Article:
Canyon Village

by: Lawrence Connolly
Architect: Alejandro Aravena; Cotera+Reed Architects

For St. Edward’s Universit y to achieve a desired national prominence as an institution of higher learning, President George E. Martin set out in 2001 to double the student enrollment to 4,000 by 2010. Martin knew that would require significant capital improvements, so he commissioned Philadelphia’s H2L2 to masterplan the 498-acre hilltop campus.

Cristobal Palma Photography; Andy Mattern,
Artimbo.com
Page 54

TSA 25-Year Award Recognizes Parker Chapel on Trinity Campus

by: Stephen Sharpe

The Margarite B. Parker Chapel is essentially unchanged since completed in 1966, a pink-brick Romanesque duomo at the spiritual center of O’Neil Ford’s idealized hill-town campus of Trinity University.

left Photo by W. Eu gene George, FAIA ; right photo courtesy ford powell & carson
Page 15

Architecture Criticism and the Public

by: David Dillon

I’ve just returned from a trip to Amsterdam and Paris, and one of the things that surprised me – besides $20 chicken salad sandwiches washed down with $15 glasses of vin ordinaire – was the number of architecture and design magazines for sale in airports, train stations, bookstores and sidewalk newsstands.

Photos by Lawrence Lander
Page 32

Stamp of Approval

by: Gerald Moorhead

First lit in 1852, the lighthouse on Matagorda Island is one of five included in a new set of commemorative stamps issued by the U.S. Postal Service. “Gulf Coast Lighthouses, ” which went on sale in July, also includes the historic lighthouses at Sabine Pass, La.; Biloxi, Miss.; Sand Island, Ala.; and Fort Jefferson, Fla. The fourth in an ongoing series, the new set is preceded by Pacific Lighthouses (2007), Southeastern Lighthouses (2003), and Great Lakes Lighthouses (1995), all designed by Howard E. Paine and illustrated with paintings by Howard Koslow.

(c)2008 USPS
Page 124

RDA Civic Forum’s Post-Ike Forecast Calls for Improved Coastal Safeguards

by: Thomas M. Colbert, A IA

While Hurricane Ike may have roared through Texas over a year ago, public interest remains high in planning efforts to protect the Houston-Galveston region against such violent storms. In response to that interest, the Rice Design Alliance sponsored a three-part civic forum during the summer.

Page 19

Houston Firm’s Low-Cost Home Design Pledged to Help Ravaged New Orleans

by: Stephen Sharpe

Announced to fanfare surrounding actor Brad Pitt’s personal involvement with bringing affordable housing to this beleaguered city’s poorest residents, the Make It Right program unveiled designs in December for houses by some of the world’s cutting-edge architects. A total of 13 international, national, and regional firms were invited to create home designs for the Crescent City’s Lower Ninth Ward, one of the neighborhoods hardest hit by flooding in the wake of Hurricane Katrina in September 2005.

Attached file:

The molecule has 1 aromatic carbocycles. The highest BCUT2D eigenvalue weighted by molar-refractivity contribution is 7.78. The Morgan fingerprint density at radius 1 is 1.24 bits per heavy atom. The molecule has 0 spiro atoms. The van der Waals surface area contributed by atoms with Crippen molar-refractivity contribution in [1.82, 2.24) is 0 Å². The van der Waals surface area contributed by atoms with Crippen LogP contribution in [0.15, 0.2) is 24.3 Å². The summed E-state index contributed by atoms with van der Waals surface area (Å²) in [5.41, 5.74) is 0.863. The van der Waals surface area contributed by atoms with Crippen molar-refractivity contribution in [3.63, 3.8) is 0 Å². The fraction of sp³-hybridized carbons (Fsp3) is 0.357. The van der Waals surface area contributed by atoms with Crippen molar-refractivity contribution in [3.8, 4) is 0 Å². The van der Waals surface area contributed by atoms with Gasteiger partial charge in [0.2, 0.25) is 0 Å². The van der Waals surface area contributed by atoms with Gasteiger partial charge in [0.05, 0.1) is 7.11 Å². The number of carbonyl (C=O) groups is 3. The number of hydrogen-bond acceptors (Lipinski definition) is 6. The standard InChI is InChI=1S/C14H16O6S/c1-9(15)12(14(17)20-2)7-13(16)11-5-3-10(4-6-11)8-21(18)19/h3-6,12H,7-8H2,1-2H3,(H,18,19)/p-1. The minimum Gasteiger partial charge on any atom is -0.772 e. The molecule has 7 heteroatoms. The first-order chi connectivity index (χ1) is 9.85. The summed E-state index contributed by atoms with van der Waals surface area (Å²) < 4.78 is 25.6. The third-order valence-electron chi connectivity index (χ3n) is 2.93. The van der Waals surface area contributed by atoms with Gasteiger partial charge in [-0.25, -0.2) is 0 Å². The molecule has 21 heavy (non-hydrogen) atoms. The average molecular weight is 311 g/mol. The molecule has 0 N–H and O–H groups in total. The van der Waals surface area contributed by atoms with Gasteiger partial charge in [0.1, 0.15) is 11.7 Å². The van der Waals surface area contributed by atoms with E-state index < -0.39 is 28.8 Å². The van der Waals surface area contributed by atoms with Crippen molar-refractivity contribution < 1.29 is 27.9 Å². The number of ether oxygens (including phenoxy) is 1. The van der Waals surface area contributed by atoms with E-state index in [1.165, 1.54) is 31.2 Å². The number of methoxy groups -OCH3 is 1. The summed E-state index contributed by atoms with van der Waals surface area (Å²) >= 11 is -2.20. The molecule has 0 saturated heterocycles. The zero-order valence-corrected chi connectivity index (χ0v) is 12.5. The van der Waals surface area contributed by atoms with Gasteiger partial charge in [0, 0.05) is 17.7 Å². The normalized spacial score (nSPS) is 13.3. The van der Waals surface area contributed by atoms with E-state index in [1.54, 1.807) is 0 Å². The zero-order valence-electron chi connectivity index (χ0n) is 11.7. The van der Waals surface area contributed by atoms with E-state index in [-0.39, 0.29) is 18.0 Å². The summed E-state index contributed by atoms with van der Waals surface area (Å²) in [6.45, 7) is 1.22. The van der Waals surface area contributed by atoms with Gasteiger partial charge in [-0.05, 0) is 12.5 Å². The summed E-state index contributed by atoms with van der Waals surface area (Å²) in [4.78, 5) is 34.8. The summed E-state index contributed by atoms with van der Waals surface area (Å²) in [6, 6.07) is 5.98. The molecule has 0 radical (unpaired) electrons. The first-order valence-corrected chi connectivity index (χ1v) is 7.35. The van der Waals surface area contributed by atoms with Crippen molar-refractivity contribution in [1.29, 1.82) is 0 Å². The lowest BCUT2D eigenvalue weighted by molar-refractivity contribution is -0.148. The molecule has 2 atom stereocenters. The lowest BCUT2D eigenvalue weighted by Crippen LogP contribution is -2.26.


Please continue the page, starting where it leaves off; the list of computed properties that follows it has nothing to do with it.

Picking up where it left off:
Rendering by Patrick Lopez, Courtesy BNIM Architect s
Page 13

AIA Dallas Celebrates Design Excellence

The Dallas chapter of the American Institute of Architects announced the 2007 design award winners during its annual Design Awards Announcement and Celebration Party in the AT&T Victory Plaza on Sept. 19, 2007.

Page 20

SE Texas Survivors of Hurricane Rita To Benefit from Grow Home Contest

In one of the largest statewide architectural design competitions in Texas history, more than 80 teams of Texas architects competed to design an affordable, modular house for survivors of Hurricane Rita in 2005 who lost their homes in Southeast Texas.

Page 13

CORE: A Compact Highly Adaptable Home

The design submittal from Hybrid/ORA of Seattle is the winner of the “99K House Competition” sponsored by the Rice Design Alliance and AIA Houston. The competition challenged architects to design a sustainable, single-family prototype that could be built for around $99,000 in Houston and replicated throughout the Gulf region.

Page 22

2008 Design Awards Jury

Last February TSA’s Design Awards Committee, with representatives from almost all of the 17 AIA chapters across Texas, gathered in Austin to elect a jury for this year’s program. Texas has been privileged to host a variety of astounding critics throughout the Design Award’s 57-year history. This year was no exception. Billie Tsien, AIA; Steven Ehrlich, FAIA; and Judith Dupré accepted the challenge of reviewing 267 Design Award entries and 87 Studio Award entries. The ensuing deliberations showcased each juror’s individual perspective and approach to their work.

Page 41

The Hidden Risks OF LEED

by: J. David Odom; Richard Scott, AIA; and George H. DuBose

Adapted with permission from Liberty Building Forensics Group, this article originally appeared in NCARB’s Monograph Series. Yesterday ’s seal of approval for new products was “It was developed by NASA.” Today the seal of approval is: it’s “organically produced,” LEED certified, “earth friendly,” or some variation of the above.

Page 117

AIA Dallas Presents Design Awards

by: AIA Dallas Staff

Ten local architectural firms, plus a student design studio from the University of Texas at Arlington, earned top honors Sept. 18 at AIA Dallas’ 2008 Design Awards presented in an open-air ceremony on AT&T Plaza at Victory Park.